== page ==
Friday, May 23, 2008

Thumbs Up for Procedural Safeguards

The Seattle Times reprints an editorial from the Spokesman Review applauding the state Supreme Court for a ruling that reversed a drug conviction because of procedural issues.

A cynic will call procedural errors technicalities. A civil libertarian will exalt them as bedrock constitutional protections.

They're both right.
Opinion | Editorial views from across the state | Seattle Times Newspaper, May 23, 2008.

The case in question was State v. Montgomery, No. 79564-9 Wa Courts majority (Chambers, J.), concurrence (Madsen, J.), concurrence (J.M. Johnson, J.) (May 15, 2008). The majority summarizes:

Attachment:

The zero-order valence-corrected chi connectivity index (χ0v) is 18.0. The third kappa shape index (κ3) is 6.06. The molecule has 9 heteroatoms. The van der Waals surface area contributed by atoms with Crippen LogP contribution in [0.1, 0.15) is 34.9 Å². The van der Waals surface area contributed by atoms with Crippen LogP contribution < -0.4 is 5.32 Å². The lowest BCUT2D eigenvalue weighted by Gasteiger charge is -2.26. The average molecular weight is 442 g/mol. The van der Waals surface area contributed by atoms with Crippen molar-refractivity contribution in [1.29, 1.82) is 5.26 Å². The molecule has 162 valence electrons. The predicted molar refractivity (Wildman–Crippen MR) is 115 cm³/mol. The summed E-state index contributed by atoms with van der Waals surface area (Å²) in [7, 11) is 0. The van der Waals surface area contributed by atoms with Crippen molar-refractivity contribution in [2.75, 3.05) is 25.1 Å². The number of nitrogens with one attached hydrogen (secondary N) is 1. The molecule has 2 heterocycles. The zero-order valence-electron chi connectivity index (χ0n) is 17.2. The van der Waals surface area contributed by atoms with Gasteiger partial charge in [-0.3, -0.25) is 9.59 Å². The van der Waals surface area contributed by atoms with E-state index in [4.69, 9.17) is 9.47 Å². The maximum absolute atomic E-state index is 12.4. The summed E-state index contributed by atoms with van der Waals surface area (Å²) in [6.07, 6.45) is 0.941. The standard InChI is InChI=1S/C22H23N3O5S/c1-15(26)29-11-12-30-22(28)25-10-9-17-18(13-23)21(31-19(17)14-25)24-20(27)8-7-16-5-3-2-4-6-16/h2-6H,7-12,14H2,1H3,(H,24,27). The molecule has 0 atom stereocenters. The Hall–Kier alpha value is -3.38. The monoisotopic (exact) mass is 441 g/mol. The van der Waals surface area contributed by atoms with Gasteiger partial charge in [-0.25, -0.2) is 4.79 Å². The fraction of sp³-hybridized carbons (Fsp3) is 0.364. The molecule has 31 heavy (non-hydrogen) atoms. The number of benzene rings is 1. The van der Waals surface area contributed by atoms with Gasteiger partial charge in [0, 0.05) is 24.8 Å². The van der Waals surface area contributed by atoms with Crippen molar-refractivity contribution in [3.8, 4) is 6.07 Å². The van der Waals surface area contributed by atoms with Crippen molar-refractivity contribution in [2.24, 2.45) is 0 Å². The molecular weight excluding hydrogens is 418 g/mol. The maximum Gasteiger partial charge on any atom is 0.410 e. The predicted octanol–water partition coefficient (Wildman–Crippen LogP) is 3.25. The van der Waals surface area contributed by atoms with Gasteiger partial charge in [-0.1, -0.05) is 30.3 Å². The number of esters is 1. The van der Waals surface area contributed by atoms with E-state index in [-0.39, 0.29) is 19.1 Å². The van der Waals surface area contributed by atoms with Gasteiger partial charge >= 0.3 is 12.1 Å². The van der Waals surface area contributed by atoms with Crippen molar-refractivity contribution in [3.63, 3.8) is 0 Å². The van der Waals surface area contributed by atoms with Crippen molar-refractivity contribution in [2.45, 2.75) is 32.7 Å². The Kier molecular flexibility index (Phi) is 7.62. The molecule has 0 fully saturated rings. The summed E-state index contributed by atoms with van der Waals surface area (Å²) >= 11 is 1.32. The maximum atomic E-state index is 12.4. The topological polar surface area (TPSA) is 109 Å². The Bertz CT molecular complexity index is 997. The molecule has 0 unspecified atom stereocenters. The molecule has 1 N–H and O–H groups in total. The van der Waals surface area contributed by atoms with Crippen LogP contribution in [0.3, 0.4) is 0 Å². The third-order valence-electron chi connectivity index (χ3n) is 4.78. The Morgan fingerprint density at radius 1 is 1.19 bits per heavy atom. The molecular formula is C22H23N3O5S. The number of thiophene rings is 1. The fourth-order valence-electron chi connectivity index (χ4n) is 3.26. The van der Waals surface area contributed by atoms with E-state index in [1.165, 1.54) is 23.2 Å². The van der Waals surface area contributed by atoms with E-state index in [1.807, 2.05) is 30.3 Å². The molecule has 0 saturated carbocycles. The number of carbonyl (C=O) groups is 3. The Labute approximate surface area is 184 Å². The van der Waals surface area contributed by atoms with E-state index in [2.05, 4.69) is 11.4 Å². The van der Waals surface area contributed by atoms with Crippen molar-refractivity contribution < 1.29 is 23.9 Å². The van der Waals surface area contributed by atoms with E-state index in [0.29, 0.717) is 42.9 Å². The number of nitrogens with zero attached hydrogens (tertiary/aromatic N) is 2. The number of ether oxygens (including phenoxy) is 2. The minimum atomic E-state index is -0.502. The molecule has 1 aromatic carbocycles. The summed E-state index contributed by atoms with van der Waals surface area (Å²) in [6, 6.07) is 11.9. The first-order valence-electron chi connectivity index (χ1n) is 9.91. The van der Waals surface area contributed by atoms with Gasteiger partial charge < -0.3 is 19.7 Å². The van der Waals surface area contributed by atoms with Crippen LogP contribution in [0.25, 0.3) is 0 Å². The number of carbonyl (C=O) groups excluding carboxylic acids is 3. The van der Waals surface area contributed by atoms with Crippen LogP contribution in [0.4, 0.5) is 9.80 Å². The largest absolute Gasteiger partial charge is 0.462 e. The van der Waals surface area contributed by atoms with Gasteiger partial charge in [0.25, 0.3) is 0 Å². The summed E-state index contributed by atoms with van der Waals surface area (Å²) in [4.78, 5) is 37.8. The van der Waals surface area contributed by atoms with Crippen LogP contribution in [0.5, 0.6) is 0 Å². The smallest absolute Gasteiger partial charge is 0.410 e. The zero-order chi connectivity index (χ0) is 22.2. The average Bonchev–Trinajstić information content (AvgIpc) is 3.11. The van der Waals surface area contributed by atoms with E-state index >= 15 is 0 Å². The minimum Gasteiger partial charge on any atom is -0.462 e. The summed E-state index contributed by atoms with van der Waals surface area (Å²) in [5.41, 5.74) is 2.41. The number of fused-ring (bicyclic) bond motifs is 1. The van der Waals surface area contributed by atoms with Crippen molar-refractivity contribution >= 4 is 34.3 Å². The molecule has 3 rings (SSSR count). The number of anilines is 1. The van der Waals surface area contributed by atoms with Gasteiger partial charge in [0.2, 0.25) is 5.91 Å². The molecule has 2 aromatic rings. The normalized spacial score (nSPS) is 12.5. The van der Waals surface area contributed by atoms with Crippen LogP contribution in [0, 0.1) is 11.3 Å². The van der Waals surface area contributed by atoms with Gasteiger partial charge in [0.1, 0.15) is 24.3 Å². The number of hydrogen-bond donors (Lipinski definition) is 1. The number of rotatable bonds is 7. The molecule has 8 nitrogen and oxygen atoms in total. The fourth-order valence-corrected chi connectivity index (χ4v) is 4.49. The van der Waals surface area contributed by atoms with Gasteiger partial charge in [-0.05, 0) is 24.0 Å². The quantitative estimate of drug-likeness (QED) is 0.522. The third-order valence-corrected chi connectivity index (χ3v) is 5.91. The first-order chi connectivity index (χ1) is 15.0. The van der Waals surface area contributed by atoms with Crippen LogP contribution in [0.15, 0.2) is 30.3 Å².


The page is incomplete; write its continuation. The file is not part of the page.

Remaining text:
Virgil Montgomery challenges both his conviction for possession of pseudoephedrine with intent to manufacture methamphetamine and his standard range 51-month sentence. Among other arguments, Montgomery asserts his trial was tainted by improper opinion testimony, an improper missing witness instruction, and improper argument about missing potential defense witnesses. We agree with Montgomery that the State's opinion testimony was improper, as was the missing witness argument and instruction. Although we find some of the error harmless, we agree that Montgomery was denied a fair trial. We reverse his conviction, and remand for a new trial.

No comments: